Benefit-Risk Assessment of VAccines by TechnolOgy (BRAVATO; ex-V3SWG)
In recognition of the increasing importance of viral vectors for the development of new vaccines and the need to understand their associated safety issues, the Brighton Collaboration (BC) created the Viral Vector Vaccines Safety Working Group (V3SWG) in October 2008. V3SWG was renamed to Benefit-Risk Assessment of VAccines by TechnolOgy (BRAVATO) in July of 2020, so as to expand beyond just vaccines using viral vectors. BRAVATO has two major activities:
1. Developing harmonized guidelines for assessing/addressing potential safety issues of concern for vaccines as listed in Table 1 of this paper, and initially identified in the meeting report from a World Health Organization Informal Consultation on Characterization and Quality Aspect of Vaccines Based on Live Viral Vectors, WHO HQ, Geneva, 4-5 December, 2003.
2. Completing standardized templates with key considerations for a risk/benefit assessment on new vaccine candidates to: a) facilitate scientific discourse among key stakeholders by increasing the transparency and comparability of information; and b) provide a checklist like tool for managing potential complex risks.
The original V3WG and updated BRAVATO viral vector template collects information on the characteristics of: a) the wild type virus from which the vector is derived; b) the vector itself before incorporation of the foreign antigen; and c) the final vaccine in animals and humans, toxicology and potency, with an overall adverse effect and risk assessment.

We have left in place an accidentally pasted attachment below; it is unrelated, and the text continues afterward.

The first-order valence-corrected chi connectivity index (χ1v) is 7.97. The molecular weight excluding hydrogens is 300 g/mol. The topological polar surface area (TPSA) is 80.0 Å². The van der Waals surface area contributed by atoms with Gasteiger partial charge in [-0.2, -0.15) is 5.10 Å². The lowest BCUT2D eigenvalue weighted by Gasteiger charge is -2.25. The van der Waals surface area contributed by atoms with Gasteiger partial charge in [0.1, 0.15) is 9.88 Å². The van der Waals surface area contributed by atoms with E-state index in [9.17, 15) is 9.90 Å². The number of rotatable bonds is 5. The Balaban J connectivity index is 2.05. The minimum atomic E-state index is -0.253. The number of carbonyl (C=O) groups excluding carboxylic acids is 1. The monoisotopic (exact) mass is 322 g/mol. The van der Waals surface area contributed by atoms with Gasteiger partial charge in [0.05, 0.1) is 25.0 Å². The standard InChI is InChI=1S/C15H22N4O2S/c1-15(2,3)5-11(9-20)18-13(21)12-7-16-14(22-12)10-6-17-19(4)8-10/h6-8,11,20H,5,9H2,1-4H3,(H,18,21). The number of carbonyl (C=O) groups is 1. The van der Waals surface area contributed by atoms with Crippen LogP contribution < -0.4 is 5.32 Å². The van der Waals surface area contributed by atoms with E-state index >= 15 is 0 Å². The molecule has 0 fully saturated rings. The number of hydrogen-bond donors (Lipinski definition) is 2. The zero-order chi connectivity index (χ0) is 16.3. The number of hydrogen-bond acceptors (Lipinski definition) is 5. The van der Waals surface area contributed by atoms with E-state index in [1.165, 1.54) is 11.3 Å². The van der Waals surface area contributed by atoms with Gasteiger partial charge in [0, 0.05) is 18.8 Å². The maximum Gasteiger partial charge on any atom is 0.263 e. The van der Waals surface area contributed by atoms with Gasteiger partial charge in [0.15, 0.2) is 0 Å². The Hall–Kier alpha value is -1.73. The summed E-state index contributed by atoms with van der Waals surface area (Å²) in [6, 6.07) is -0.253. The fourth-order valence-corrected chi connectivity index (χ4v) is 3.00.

The viral vector template has been used for the standardized risk-assessment of several new viral vector vaccines, including some targeting Ebola (1, 5, 6, 7, 14, 15). The WHO Global Advisory Committee on Vaccine Safety (GACVS) endorsed the use of the template for other new candidate Ebola vaccines “as it is a structured approach to vaccine safety” (16, 17).
In 2020, the development of vaccines for COVID-19 is occurring with unprecedented speed. The pace and volume of development make a deliberate and systematic approach that is accessible and understandable to a diversity of stakeholders all the more important. Several vaccine platforms other than viral vector are being used (e.g., nucleic acid, protein, inactivated and live-attenuated). The V3SWG has therefore developed new specific templates, and revised its name to BRAVATO given the broader remit. The GACVS (18), the Coalition for Epidemic Preparedness Innovations (CEPI), and other key stakeholders will use these templates to evaluate and communicate the benefit-risk of vaccines using these platforms.